By Cheryl Mackowiak
Did you know that soil nitrogen might be more susceptible to leaching losses in winter than during the summer, even if you do not apply nitrogen fertilizer in the fall or winter? Nitrate is the nitrogen form most susceptible to leaching, and it is also the dominant form of plant-available nitrogen found in most surface soils. Nitrate may originate from 1) fertilizers that you and your livestock apply, 2) biologically mediated processes underground (dinitrogen fixation and organic matter mineralization), and 3) atmospheric nitrogen deposition (dry particulates and rainwater). However, atmospheric deposition is often a relatively minor contributor (less than 10 lbs N/acre/year).
Important as it is to control nitrogen inputs, water directs nitrate movement in the soil, including leaching. There is a big difference between summer and winter water dynamics in temperate regions of the country, due to differences in daylength, temperature and humidity. Water applied to the soil surface through rainfall or irrigation is susceptible to evaporative loss. Lower humidity and higher temperature increase evaporative water loss. Additionally, when a plant takes up soil water, it also losses a portion of that water through stomatal pores in their leaves through a process called transpiration. As with the soil, lower humidity and warmer temperatures result in greater transpiration water loss from the plants. The combination of evaporative loss and transpiration loss is called evapotranspiration (ET). Many institutions, such as the UF-IFAS Florida Automated Weather Network
(FAWN), provide daily ET at each of their weather station locations that the public can be access online. You can estimate the likelihood for nitrate leaching over time by comparing rainfall against ET on a daily basis. Remember that If you irrigate, you also need to include the acre-inches of water via irrigation to the rainfall inputs.
In much of Florida, we often find that ET values often exceed rainfall values during the summer months, but then rainfall values greatly exceed ET values during much of the winter and spring (Figure 1). Knowing that soil moisture directs where nitrate travels, then nitrates should remain fairly close to the soil surface when ET ≥ rainfall. In contrast, we may have nitrates moving down past the root zone during times when ET < rainfall, and the more rainfall or irrigation that is in excess of ET, the greater the nitrate leaching potential. If nitrate moves below the maximum rooting depth, it might never be removed through plant uptake, and eventually can leach into groundwater or into other water bodies via seeps or other sublateral flow.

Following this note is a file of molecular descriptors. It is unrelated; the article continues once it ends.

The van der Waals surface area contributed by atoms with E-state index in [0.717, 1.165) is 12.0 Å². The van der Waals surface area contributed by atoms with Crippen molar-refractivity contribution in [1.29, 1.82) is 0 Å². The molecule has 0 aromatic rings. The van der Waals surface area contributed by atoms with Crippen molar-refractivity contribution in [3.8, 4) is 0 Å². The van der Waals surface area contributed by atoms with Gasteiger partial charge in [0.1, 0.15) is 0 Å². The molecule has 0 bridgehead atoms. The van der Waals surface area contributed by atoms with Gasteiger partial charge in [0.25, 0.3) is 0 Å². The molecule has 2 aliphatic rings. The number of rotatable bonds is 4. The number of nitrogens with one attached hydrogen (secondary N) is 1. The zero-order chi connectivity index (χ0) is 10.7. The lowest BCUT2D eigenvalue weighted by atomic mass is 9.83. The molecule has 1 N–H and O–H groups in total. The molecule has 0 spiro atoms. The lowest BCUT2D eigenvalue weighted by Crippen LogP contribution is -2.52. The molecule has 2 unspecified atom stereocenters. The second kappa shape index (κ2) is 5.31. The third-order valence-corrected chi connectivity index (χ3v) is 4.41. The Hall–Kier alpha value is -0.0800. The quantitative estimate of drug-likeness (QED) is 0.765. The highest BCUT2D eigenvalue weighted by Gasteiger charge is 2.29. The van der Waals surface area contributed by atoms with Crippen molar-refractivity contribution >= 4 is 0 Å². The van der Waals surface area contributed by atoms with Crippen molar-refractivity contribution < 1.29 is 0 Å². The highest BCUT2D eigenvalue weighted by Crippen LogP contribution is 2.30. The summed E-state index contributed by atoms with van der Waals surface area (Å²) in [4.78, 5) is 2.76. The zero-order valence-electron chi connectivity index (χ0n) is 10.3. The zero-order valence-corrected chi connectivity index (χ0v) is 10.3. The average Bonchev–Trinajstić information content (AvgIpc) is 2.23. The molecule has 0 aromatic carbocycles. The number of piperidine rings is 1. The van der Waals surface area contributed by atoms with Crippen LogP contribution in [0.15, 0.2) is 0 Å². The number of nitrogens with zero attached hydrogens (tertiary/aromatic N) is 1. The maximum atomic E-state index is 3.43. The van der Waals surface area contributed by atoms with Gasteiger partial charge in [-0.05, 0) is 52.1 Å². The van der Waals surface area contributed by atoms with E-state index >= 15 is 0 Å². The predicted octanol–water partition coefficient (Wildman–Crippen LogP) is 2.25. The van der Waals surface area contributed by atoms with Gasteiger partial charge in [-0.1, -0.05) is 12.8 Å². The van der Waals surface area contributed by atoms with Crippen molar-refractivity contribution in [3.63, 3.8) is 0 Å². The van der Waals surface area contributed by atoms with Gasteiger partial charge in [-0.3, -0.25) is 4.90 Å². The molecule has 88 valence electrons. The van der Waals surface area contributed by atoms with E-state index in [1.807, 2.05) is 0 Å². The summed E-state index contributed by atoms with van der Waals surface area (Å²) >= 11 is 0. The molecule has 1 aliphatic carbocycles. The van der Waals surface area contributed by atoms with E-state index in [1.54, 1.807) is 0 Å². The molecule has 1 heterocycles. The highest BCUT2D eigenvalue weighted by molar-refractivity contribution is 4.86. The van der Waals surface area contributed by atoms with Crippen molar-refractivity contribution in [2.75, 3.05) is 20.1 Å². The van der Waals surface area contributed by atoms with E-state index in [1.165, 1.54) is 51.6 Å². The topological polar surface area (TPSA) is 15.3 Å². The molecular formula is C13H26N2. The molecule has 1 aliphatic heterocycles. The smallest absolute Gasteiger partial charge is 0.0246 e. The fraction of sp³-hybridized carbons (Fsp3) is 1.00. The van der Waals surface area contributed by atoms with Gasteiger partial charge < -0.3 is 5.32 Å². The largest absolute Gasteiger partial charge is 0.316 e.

Figure 1. Example of the seasonal changes in rainfall and evapotranspiration at NFREC, Marianna, FL. Blue circles represent monthly rainfall from January 2018 to January 2019. Green squares represent reference evapotranspiration (ETo), and the black X s represent the 30-year average rainfall at the same location. Note how much greater rainfall is compared to ETo during winter months than summer months Credit: Cheryl Mackowiak, UF/IFAS
Using a winter or cool-season cover crop, such annual ryegrass or various small grains (cereal rye, oats, etc.), can help to mitigate nitrate leaching losses. At the North Florida Research and Education Center (NFREC), we are measuring nitrate leaching losses (below five feet), among different cropping and grazing systems during the winter (Figure 2). Last winter we found that a cover crop (cereal rye/oat mixture) planted over cotton and fertilized with 30 lbs N/acre, lost 12 lbs N/acre over the winter season, which was similar nitrate leaching losses as leaving the field fallow (unsprayed weeds and no winter cover crop forage income). However, if that row crop cover was grazed, we reduced nitrate leaching losses by 30 to 50%, and created high-quality winter grazing for cattle.
Figure 2. Experimental site at NFREC, Marianna with cattle grazing winter cover established over summer cotton Credit: Dr. Jose Dubeux, Agronomist, UF/IFAS NFREC, Marianna
Source : ufl.edu
When you receive two to three inches or more of rainfall in a day, even a cover crop will not eliminate most nitrate leaching losses, but as long as the plants are healthy and managed well, you may improve your production system while also protecting our water resources. Additionally, the cover crop residues above- and below ground provide another source of slow-release nitrogen that will eventually mineralize into plant-available nitrate, to once again, feed your summer crops and pasture. Now is a good time to procure your winter cover seed for planting in late October through December.For the recommended varieties in Florida, use the following link: 2020 Cool-Season Forage Variety Recommendations for Florida.